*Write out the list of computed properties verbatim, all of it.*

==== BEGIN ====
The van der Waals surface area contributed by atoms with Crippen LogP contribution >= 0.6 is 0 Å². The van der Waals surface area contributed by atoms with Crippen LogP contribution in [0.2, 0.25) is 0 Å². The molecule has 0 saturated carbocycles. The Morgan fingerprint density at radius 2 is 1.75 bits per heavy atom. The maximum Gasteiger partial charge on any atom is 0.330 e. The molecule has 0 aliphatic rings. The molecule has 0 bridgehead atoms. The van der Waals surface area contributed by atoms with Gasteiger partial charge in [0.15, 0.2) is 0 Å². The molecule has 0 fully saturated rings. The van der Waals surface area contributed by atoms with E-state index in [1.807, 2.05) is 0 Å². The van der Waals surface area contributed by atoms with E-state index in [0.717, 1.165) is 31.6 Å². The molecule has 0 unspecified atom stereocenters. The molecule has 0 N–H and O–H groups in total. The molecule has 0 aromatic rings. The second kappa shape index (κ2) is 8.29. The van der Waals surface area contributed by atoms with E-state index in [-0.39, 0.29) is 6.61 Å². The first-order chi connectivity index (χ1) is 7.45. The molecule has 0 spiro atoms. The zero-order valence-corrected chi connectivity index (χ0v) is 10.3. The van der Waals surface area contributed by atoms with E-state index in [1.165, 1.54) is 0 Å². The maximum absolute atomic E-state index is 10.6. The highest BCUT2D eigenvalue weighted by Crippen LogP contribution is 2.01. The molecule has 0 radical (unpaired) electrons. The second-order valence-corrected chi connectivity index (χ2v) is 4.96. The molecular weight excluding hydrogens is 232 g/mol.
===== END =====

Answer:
The van der Waals surface area contributed by atoms with Crippen LogP contribution >= 0.6 is 0 Å². The van der Waals surface area contributed by atoms with Crippen LogP contribution in [0.2, 0.25) is 0 Å². The molecule has 0 saturated carbocycles. The Morgan fingerprint density at radius 2 is 1.75 bits per heavy atom. The maximum Gasteiger partial charge on any atom is 0.330 e. The molecule has 0 aliphatic rings. The molecule has 0 bridgehead atoms. The van der Waals surface area contributed by atoms with Gasteiger partial charge in [0.15, 0.2) is 0 Å². The molecule has 0 fully saturated rings. The van der Waals surface area contributed by atoms with E-state index in [1.807, 2.05) is 0 Å². The van der Waals surface area contributed by atoms with E-state index in [0.717, 1.165) is 31.6 Å². The molecule has 0 unspecified atom stereocenters. The molecule has 0 N–H and O–H groups in total. The molecule has 0 aromatic rings. The second kappa shape index (κ2) is 8.29. The van der Waals surface area contributed by atoms with E-state index in [-0.39, 0.29) is 6.61 Å². The first-order chi connectivity index (χ1) is 7.45. The molecule has 0 spiro atoms. The zero-order valence-corrected chi connectivity index (χ0v) is 10.3. The van der Waals surface area contributed by atoms with E-state index in [1.165, 1.54) is 0 Å². The maximum absolute atomic E-state index is 10.6. The highest BCUT2D eigenvalue weighted by Crippen LogP contribution is 2.01. The molecule has 0 radical (unpaired) electrons. The second-order valence-corrected chi connectivity index (χ2v) is 4.96. The molecular weight excluding hydrogens is 232 g/mol.